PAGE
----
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  1. #1
    Senior Member TheCheeseBurgerKing's Avatar
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    Default Myth or Real, The four functions develop over time.

    Maybe you have or maybe you haven't heard that each of the four cognitive functions develop within an individual at different points in time. What I have heard is that the first one starts around 6 years, the second around 14, the third around 20, and the fourth around 28 or so. Do you all buy this? In your experience, is there any degree of truth to this?

  2. #2
    i love skylights's Avatar
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    I think it's pretty solid that cognition grows and changes and its weaker aspects tend to strengthen over time. It seems reasonable to assume that the functions would tend to strengthen throughout life in the order that they are most exercised, but specific age and development? I don't know how anyone could have reliable evidence for that. Though maybe it is something Nardi has gotten into. Someone with a stronger neuroscience background would be helpful here.

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    Vaguely Precise Seymour's Avatar
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    Quote Originally Posted by skylights View Post
    I think it's pretty solid that cognition grows and changes and its weaker aspects tend to strengthen over time. It seems reasonable to assume that the functions would tend to strengthen throughout life in the order that they are most exercised, but specific age and development? I don't know how anyone could have reliable evidence for that. Though maybe it is something Nardi has gotten into. Someone with a stronger neuroscience background would be helpful here.
    In Big Five terms, it looks like folks tend to become more agreeable (Feeling) and conscientious (Judging) as they age.


    As far as the brain at middle age, this article is interesting (if not directly about typology):

    Researchers now have an unprecedented wealth of data on the aging brain from the Seattle Longitudinal Study, which has tracked the cognitive abilities of thousands of adults over the past 50 years. These results show that middle-aged adults perform better on four out of six cognitive tests than those same individuals did as young adults, says study leader Sherry Willis, PhD, of the University of Washington in Seattle.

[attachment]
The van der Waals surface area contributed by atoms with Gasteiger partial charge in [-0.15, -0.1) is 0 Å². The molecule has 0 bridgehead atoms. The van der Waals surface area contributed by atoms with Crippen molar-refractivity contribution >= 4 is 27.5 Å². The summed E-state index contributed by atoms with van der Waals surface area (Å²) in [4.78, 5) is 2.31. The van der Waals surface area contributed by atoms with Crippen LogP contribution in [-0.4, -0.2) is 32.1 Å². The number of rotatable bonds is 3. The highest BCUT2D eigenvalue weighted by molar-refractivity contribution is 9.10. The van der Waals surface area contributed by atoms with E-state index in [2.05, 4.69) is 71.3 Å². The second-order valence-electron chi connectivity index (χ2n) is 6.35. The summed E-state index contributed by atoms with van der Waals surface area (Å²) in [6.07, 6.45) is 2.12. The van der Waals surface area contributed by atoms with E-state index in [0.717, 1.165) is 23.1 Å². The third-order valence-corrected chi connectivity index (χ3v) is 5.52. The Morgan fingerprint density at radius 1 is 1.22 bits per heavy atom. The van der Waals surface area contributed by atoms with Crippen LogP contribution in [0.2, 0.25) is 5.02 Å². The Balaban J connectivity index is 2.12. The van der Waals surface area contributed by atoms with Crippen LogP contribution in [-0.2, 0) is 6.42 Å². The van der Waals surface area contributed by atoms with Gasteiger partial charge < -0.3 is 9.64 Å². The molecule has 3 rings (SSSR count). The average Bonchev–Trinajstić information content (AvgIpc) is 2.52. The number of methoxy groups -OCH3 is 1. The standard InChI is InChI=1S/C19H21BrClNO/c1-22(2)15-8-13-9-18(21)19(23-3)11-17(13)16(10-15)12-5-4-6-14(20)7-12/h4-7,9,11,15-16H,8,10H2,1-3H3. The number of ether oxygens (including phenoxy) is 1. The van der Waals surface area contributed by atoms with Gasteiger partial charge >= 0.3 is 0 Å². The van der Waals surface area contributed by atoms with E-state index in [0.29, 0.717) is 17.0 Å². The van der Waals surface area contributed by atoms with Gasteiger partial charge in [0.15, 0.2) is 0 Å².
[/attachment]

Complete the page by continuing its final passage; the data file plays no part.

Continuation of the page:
While memorization skills and perceptual speed both start to decline in young adulthood, verbal abilities, spatial reasoning, simple math abilities and abstract reasoning skills all improve in middle age.

    [...]

    For example, psychologist Cheryl Grady, PhD, of the University of Toronto, and her colleagues have found that older adults use more of their brains than young adults to accomplish certain tasks. In a study published in the Journal of Neuroscience (Vol. 3, No. 2) in 1994, Grady reported that performing a face-matching task activates mainly the occipital visual areas in younger adults, but older adults use these areas as well as the prefrontal cortex. (Both groups of adults are equally skilled at the task.)

    Several groups, including Grady’s, have also found that older adults tend to use both brain hemispheres for tasks that only activate one hemisphere in younger adults. Younger adults show similar bilateralization of brain activity if the task is difficult enough, Reuter-Lorenz says, but older adults use both hemispheres at lower levels of difficulty.

    The strategy seems to work. According to work published in Neuroimage (Vol. 17, No. 3) in 2002, the best-performing older adults are the most likely to show this bilateralization. Older adults who continue to use only one hemisphere don’t perform as well.
    I believe Nardi claimed to have seen signs of tertiary and inferior function development in older people, but also claims that ongoing experiences (like one's career or long term hobbies) appear to have a big effect over time in the areas of the neocortex are habitually used.

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    Senior Member INTP's Avatar
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    It depends on the person in what age the functions develop. Some might start to develop fourth before 30's and some might had not developed it much at all even when they are old. Usually second starts to develop more in teens, tert in mid 20's to mid 30's and fourth in 40-50's, but any of them can develop during the life at any point and all of them are present one way or another during all the life. It kinda depends on what happens in life whether or not the function are developed, but the theory says that people have this sort of drive to develop the functions, and really i think that its what this whole growing up thing is all about.
    "Where wisdom reigns, there is no conflict between thinking and feeling."
    — C.G. Jung

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    I have overdeveloped Fi for my age, and that is almost certainly due to circumstances throughout my childhood, though my natural personality (more present as a small child than now probably) was quite fiery and sensitive. I don't have fond memories of my earlier life. At all.

    By contrast, I have hardly if any Se. I am highly unobservant - I don't notice things in the environment that people might point out to me, even two or three times. A flock of birds might be flying past in the distance and I will have no idea, because that isn't where my focus is.

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